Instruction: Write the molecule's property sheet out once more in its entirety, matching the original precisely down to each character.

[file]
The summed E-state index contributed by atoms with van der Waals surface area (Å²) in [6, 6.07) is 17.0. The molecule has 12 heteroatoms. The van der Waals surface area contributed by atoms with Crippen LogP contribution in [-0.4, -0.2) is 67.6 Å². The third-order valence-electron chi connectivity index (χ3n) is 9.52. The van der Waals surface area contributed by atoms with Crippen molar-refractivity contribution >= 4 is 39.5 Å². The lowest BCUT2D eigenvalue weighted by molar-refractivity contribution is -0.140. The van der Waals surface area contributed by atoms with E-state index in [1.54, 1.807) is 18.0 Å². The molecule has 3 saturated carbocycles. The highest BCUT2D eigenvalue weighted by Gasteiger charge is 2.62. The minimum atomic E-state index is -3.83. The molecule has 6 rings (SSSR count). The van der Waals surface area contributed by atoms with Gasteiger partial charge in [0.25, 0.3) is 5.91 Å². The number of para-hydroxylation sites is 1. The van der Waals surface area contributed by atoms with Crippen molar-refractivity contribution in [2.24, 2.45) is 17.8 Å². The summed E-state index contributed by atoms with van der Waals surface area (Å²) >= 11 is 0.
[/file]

The summed E-state index contributed by atoms with van der Waals surface area (Å²) in [6, 6.07) is 17.0. The molecule has 12 heteroatoms. The van der Waals surface area contributed by atoms with Crippen LogP contribution in [-0.4, -0.2) is 67.6 Å². The third-order valence-electron chi connectivity index (χ3n) is 9.52. The van der Waals surface area contributed by atoms with Crippen molar-refractivity contribution >= 4 is 39.5 Å². The lowest BCUT2D eigenvalue weighted by molar-refractivity contribution is -0.140. The van der Waals surface area contributed by atoms with E-state index in [1.54, 1.807) is 18.0 Å². The molecule has 3 saturated carbocycles. The highest BCUT2D eigenvalue weighted by Gasteiger charge is 2.62. The minimum atomic E-state index is -3.83. The molecule has 6 rings (SSSR count). The van der Waals surface area contributed by atoms with Gasteiger partial charge in [0.25, 0.3) is 5.91 Å². The number of para-hydroxylation sites is 1. The van der Waals surface area contributed by atoms with Crippen molar-refractivity contribution in [2.24, 2.45) is 17.8 Å². The summed E-state index contributed by atoms with van der Waals surface area (Å²) >= 11 is 0.